Cornwall Wildlife Trust
The Cornwall Wildlife Trust is a registered charity and is the only organisation dedicated to the conservation of the Cornish environment and its wildlife.
Latest Press Release
Friday 30th March 2012
Double support for wildlife from
the Isles of Scilly Steamship Company
Isles of Scilly Travel, which is part of the Isles of Scilly Steamship Company, is the first business to become a major supporter two of Cornwall Wildlife Trust’s conservation projects, covering both land wildlife and at sea.
The Penzance-based company, which operates air and sea services to and from the Isles of Scilly, has supported the Trust for many years. In 2012 the company will be working with the Trust on key projects, including the Basking Shark and Wild Penwith projects. The support is part of the company’s carbon compensation scheme.
Serena Pettigrew-Jolly, Marketing and Fundraising Co-ordinator for Cornwall Wildlife Trust says,
“We are very happy to have the tremendous support from Isles of Scilly Travel. Not only are they Business Members and host our joint 'wildlife watching trips' onboard the Scillonian, but to also help fund these important projects is amazing. Their support for our Basking Shark and Wild Penwith work will make a huge difference to wildlife and wild places in Cornwall.”
As Cornwall’s leading wildlife conservation charity, the Trust works to protect Cornwall’s wildlife both on land and in our seas. It cares for 55 nature reserves all over the county; protecting, improving and creating habitats for wildlife, which contributes greatly to Cornwall’s character. With a membership of nearly 14,000 individual members and over 90 local businesses, the Trust has great support from local businesses and people living in Cornwall who recognise the importance of looking after their county’s wealth of wildlife, for all to enjoy.
Jeff Marston, Chief Executive of the Isles of Scilly Steamship Group says,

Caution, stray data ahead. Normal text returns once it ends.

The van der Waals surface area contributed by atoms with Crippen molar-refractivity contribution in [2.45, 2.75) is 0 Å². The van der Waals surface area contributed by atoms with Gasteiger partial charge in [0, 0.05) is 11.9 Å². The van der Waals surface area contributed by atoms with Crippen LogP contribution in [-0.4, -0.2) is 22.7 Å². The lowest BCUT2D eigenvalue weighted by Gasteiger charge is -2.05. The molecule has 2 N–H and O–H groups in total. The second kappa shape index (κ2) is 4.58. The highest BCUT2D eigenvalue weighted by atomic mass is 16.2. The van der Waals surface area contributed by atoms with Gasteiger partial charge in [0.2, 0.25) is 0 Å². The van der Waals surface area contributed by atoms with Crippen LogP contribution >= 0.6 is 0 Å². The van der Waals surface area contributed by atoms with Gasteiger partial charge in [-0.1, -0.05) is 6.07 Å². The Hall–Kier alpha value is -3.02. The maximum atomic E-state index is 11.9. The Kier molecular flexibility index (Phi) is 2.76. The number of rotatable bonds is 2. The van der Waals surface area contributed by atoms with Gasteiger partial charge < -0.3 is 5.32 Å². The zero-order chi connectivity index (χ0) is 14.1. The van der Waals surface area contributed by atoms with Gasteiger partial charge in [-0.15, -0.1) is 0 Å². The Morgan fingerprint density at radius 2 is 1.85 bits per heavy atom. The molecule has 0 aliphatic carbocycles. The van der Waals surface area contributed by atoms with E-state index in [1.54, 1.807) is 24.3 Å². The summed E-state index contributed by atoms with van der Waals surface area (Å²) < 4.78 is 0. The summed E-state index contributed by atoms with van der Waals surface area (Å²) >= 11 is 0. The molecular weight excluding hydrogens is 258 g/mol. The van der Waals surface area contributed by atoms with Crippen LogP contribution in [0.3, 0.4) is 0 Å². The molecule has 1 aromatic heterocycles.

“We take our commitment to environmental issues very seriously. We have worked with Cornwall Wildlife Trust, and the Isles of Scilly Wildlife Trust, for many years now and believe the work they do is invaluable.”
“There are always regular wildlife sightings from onboard Scillonian III and from the air with Skybus, so as part of our carbon compensation scheme we wanted to work with the charity, to help them to continue their meaningful work.”
Basking Shark project
The Trust’s Basking Shark project aims to monitor the health of the basking shark population visiting and feeding in Cornish waters.
Ruth Williams, the Trust’s Marine Conservation Manager says,
“Basking sharks are in danger across the world from things like climate change, underwater noise, and entanglement in discarded fishing nets. We need to collect scientific data for the future protection of this species, which we are so lucky to have visit our coasts each year. Huge thanks go to Isles of Scilly Travel who are supporting the project this year through their carbon compensation scheme.”
Basking sharks are fascinating and are appreciated by Cornwall’s residents and visitors alike. They are the second biggest fish in the world, growing to ten meters in length and weighing up to seven tonnes. Although generally elusive in nature, these magnificent marine creatures are often seen cruising the waters of our Cornish coasts, specifically in the spring and summer months in search of their food source zooplankton - tiny microscopic animals floating in the water column.